CALGARY, Alberta, Aug. 15 (UPI) -- The popular food additive MSG causes stunted brain cell development, a 17-year-old Canadian student working at the University of Calgary said.
Working under supervision during her high school summer break, Michelle Ah-Seng is one of 22 students who began research programs, the Canwest News Service reported.
Ah-Seng directly dosed brain cells from snails with a concentration of monosodium glutamate equal to what a person might eat in a typical serving. She said it became apparent brain cells didn't fully develop when exposed to MSG.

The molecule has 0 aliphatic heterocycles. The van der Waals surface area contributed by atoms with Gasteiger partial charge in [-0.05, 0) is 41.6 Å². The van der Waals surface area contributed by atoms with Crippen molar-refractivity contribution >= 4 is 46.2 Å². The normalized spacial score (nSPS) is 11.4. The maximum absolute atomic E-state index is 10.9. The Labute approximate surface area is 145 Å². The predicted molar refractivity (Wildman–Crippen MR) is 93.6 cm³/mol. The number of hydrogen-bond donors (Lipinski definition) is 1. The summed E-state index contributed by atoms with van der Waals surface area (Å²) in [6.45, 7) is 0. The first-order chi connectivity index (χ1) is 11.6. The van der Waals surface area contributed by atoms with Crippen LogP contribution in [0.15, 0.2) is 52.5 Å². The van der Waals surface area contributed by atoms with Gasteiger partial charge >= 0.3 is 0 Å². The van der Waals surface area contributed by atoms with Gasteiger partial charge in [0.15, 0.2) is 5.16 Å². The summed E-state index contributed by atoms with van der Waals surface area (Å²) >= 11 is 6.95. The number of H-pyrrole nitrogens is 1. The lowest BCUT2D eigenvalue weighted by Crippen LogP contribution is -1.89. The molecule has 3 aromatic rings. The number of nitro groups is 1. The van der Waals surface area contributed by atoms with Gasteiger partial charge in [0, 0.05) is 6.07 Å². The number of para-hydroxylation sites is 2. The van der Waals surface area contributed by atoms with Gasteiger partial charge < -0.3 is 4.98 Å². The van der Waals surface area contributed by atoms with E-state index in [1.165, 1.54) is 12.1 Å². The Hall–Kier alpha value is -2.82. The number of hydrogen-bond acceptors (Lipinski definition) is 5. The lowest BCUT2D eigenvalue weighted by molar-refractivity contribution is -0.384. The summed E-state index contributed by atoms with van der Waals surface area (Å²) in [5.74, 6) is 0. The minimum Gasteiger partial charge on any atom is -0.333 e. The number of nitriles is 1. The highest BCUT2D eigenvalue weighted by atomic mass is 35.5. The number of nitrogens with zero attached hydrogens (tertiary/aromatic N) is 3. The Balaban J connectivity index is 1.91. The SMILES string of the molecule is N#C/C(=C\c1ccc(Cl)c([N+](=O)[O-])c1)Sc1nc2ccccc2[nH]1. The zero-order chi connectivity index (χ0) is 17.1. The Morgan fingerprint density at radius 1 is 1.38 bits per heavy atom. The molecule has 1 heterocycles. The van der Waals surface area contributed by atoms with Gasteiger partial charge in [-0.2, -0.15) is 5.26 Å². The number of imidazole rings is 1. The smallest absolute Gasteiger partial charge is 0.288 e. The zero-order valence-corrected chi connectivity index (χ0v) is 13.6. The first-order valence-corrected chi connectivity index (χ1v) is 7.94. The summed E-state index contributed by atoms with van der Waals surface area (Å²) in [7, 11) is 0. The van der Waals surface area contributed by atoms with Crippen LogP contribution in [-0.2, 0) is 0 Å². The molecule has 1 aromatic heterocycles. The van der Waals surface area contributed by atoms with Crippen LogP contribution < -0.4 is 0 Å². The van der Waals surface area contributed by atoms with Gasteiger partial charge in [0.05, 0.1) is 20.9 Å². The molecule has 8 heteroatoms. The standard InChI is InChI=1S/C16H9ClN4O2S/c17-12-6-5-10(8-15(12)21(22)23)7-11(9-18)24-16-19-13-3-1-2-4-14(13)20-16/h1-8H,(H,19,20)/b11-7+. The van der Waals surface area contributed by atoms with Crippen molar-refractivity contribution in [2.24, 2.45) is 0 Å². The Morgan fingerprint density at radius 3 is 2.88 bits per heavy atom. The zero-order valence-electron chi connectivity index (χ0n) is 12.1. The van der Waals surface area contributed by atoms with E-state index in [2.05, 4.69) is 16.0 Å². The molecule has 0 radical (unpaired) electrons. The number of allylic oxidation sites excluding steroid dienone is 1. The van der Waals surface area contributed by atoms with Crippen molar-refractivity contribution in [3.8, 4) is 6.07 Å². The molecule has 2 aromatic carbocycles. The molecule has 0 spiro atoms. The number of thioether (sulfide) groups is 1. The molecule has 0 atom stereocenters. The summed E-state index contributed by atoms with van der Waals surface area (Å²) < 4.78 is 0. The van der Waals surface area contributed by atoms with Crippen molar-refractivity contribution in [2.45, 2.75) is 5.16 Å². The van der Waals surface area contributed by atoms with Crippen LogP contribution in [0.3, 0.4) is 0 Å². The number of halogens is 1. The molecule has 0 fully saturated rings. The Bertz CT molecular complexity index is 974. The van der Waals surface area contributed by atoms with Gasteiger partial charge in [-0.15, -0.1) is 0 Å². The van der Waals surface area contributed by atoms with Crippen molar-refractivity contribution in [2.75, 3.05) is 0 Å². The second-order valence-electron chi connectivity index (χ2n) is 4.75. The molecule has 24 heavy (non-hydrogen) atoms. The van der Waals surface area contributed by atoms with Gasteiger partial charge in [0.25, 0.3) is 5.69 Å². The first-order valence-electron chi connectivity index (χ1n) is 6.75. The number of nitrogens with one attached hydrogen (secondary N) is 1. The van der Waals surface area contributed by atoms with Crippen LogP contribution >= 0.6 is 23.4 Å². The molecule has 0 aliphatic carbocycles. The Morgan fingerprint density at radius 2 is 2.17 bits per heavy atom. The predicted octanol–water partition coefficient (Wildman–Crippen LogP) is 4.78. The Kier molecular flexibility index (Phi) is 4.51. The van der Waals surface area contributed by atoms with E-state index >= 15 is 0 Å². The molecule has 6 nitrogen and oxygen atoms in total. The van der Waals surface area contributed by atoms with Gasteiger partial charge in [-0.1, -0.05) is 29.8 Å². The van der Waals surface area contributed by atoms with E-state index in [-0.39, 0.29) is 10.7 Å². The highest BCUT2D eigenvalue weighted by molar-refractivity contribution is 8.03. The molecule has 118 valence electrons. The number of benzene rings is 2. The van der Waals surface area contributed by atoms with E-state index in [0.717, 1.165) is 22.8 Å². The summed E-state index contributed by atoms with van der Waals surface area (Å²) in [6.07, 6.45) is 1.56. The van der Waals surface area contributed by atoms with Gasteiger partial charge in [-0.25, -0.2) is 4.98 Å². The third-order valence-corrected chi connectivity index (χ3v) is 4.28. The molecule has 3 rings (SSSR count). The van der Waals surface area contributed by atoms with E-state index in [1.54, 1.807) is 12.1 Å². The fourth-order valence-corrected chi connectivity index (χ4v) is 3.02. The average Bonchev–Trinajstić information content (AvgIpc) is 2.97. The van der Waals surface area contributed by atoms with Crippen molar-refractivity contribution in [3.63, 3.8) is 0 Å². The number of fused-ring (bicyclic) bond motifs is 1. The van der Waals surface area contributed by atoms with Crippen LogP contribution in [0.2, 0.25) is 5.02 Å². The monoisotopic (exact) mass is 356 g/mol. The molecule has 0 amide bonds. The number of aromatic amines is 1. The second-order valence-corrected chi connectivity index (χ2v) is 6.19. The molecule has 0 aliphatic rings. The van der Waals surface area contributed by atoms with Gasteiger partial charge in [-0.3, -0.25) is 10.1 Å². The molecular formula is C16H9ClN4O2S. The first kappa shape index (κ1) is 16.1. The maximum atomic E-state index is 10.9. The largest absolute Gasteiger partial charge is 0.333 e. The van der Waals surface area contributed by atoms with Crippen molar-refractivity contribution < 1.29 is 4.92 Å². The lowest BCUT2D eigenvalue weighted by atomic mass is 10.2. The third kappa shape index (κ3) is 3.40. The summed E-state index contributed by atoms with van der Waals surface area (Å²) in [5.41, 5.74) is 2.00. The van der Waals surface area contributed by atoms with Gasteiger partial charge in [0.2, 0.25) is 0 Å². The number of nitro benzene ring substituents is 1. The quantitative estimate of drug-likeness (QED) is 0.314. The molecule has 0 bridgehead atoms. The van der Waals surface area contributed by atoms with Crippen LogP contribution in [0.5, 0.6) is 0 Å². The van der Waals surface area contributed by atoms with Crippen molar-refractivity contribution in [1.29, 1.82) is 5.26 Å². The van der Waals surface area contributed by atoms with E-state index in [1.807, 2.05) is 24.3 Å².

Her supervisor, neuroscientist Naweed Syed with the Hotchkiss Brain Institute at the university's faculty of medicine, said the girl has made an "exciting" discovery.
"This is the first unequivocal evidence, to my knowledge, that MSG has direct effect on neuronal ability," Syed said. "The stuff she has done (in six weeks), I would call it equivalent to a master's degree."
Syed said the next step for the high school student is to get the results published in a scientific journal, which will require validation of her findings.
Ah-Seng said she plans to continue doing that evenings and weekends while in Grade 12, the report said.